Designers are often advised to view their plans upside down, back to front or from the far side of a room. This lets one see the design as an abstract composition. But the individuals who will make your design real, and then use it, are not abstract people. Please consider your work from other points of view. Put yourself into their frames of mind. Try to become a do-it-yourself (DIY) critic.
Financiers care deeply about the designed relationship between revenue and expenditure. They love the former and they hate the latter. You need to learn something of their language and their concerns. Initial capital cost should be related to annual cost-in-use and revenue. High capital expenditure is viewed as less unacceptable if it leads to high rental income and/or low maintenance costs. Income-generating facilities are more appreciated than general beautification projects. Self-contained phases make schemes more fundable, especially if the first phases are the most profitable and there is a possibility of never embarking upon the loss-making phases.
Contractors are practical folk. One day, they will arrive on site and start work. They will need a sequence for stripping topsoil, building haul routes and site roads, implementing temporary drainage works etc. They prefer to carry out earthworks in summer and planting in winter. Equipment must be secure at night, and workers must have a place to drink tea. All these operations become simpler and pleasanter if the designer has exercised forethought. Try and think how you would plan them if you were the project manager. Perhaps you will be.
Users are the people you should really care about. I recommend the Peter Youngman method of evaluating a scheme from the user's viewpoint. As a star critic at the University of Greenwich, his practice was to trace round a student's scheme with his right forefinger. How will I find the site? Where can I park my car? What will I see as I walk towards the lake? Is there provision for cyclists? Are the toilets visible from here? Will I see through, or over, this group of plants? Is it safe for children? Direct your finger along different paths and think about alternative scenarios for a visit: on your own; with a car; on horseback; in a wheelchair; with a pram; without good vision.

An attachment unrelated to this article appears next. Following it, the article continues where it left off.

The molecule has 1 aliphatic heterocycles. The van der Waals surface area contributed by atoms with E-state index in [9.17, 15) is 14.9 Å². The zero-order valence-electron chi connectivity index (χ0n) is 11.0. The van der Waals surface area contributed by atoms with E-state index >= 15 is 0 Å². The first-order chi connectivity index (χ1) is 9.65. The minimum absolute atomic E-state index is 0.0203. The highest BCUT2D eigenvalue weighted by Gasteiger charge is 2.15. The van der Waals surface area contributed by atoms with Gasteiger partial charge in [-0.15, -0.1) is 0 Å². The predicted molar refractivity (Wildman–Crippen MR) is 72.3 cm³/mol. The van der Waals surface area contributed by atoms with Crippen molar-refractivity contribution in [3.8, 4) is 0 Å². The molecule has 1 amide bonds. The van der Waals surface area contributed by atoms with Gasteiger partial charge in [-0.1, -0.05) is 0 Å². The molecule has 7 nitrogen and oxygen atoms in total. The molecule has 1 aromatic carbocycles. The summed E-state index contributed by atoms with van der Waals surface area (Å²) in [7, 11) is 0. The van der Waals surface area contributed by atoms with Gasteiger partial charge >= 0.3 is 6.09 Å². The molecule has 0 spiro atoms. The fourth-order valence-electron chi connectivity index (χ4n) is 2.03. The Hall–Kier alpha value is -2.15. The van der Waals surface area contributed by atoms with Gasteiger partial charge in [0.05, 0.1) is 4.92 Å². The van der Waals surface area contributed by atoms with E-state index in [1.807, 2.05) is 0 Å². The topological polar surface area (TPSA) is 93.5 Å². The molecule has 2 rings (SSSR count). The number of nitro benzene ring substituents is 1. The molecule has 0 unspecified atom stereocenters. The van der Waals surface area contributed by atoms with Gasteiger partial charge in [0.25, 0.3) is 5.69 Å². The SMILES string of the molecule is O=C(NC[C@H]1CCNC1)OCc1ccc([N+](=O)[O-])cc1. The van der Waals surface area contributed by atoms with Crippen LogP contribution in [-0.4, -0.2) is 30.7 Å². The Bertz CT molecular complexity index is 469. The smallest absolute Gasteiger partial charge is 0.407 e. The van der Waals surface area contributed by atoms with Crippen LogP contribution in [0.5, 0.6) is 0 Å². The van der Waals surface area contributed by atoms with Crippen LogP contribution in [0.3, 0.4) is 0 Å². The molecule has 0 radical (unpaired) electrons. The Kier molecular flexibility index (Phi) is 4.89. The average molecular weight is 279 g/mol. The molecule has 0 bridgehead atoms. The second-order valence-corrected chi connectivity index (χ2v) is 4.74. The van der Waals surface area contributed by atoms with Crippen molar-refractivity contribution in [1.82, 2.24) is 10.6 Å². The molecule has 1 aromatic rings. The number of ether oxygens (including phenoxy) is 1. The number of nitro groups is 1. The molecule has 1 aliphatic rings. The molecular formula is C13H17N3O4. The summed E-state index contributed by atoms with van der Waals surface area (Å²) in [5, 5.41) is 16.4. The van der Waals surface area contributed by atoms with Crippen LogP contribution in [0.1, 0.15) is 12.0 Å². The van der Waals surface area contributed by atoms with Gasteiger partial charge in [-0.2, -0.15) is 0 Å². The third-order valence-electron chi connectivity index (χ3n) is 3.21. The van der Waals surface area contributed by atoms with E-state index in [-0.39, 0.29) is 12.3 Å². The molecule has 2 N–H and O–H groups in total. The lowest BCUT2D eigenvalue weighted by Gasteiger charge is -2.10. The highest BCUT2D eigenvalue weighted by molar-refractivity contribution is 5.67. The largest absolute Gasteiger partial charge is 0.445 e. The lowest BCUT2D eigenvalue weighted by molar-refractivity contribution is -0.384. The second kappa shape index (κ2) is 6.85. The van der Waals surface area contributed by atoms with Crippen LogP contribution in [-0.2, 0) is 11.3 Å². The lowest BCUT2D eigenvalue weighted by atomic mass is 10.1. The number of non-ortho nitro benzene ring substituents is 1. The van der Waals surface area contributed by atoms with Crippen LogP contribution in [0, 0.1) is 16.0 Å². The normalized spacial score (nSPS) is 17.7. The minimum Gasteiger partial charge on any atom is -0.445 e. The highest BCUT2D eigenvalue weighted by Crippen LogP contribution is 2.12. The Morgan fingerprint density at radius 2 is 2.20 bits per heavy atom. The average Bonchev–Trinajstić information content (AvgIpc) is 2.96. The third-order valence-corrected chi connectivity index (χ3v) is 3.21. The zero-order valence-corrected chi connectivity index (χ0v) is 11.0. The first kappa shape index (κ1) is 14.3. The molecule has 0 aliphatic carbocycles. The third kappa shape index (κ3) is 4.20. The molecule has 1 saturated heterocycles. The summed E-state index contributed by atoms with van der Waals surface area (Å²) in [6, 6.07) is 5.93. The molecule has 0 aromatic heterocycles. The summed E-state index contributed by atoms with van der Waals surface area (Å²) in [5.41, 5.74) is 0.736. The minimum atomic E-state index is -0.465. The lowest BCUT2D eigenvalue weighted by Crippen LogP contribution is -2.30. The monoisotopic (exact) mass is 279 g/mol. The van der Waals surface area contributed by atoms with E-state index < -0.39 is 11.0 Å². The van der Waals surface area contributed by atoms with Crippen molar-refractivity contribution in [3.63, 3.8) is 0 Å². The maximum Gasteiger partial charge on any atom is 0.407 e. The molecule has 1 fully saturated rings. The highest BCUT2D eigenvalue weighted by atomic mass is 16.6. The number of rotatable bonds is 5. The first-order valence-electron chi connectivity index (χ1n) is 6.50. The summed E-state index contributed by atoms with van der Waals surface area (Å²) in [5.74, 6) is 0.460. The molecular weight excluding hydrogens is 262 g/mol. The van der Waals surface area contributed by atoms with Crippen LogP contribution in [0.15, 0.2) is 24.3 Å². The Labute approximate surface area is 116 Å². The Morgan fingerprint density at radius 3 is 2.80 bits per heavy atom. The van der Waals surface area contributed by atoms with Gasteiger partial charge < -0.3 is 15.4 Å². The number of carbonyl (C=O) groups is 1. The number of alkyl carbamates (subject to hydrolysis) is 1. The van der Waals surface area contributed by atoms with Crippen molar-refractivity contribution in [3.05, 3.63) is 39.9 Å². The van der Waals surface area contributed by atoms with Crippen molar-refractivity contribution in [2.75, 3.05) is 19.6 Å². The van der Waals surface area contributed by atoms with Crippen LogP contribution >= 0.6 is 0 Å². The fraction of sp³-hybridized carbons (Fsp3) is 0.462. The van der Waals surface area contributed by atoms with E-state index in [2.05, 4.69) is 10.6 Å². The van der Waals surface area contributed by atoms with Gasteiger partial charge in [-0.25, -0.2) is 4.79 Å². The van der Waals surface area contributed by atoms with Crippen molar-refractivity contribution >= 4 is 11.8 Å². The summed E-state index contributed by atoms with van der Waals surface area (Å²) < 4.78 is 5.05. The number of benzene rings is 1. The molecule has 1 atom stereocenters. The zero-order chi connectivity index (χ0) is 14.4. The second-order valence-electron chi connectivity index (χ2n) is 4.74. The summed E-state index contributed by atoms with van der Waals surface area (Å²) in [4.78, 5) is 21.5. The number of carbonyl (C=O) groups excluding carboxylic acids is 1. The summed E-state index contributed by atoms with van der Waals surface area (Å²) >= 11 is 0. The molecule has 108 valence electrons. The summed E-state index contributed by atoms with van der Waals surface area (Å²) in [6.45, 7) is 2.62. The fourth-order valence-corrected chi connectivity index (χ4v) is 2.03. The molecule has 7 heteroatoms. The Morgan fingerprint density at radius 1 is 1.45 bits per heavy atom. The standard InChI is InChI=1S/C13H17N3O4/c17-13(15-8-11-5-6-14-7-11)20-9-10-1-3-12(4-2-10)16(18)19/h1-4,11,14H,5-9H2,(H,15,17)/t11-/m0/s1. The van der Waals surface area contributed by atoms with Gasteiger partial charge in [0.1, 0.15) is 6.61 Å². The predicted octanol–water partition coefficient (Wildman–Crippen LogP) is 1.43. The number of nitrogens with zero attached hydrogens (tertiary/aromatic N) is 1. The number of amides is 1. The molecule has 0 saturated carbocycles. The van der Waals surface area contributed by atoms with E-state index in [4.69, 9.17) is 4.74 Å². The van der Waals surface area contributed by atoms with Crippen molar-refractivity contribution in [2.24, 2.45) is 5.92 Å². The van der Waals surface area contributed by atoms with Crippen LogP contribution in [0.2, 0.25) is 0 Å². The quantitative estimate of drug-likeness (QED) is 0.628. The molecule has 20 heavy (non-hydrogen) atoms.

Maintenance teams will never forget you. Even if you have moved on to other jobs, their repeated curses, or incantations of praise, will get through to you in one way of another. How much hand-mowing, gang-mowing, hand-weeding, machine cultivation, hedge-cutting, chemical spraying, thinning, replanting and bedding-out have you set them to do? Are there convenient tractor routes around the site? Will they just ignore your fancy drawings?
Photographers will make or break your reputation. Try to compose some spectacular viewpoints, where they cannot help taking good photographs, which the best journals will yearn to publish.
Animals will always make up the largest group of site users. Please think about them, especially when writing specification clauses. How would you like to be sprayed with herbicides in late spring and early autumn?
Lawyers will hope to see you in court, one day. Please work hard to deny them this pleasure. Negligence suits are much easier to defend if you have not been negligent. Keeping good records helps, but did you take "all reasonable steps' to survey the site and check on the safety aspects of your proposals? If not, please redouble your professional indemnity insurance cover.
Whoever pays, the Local Community are your true clients for public projects. What should you be doing for the young, the old, the rich, the poor, the energetic and the disabled? What kinds of drawing do they need? Most probably, they prefer realistic models, cartoon plans and birds eye views to any of the traditional technical and presentational drawing types. See the webpage on community planning.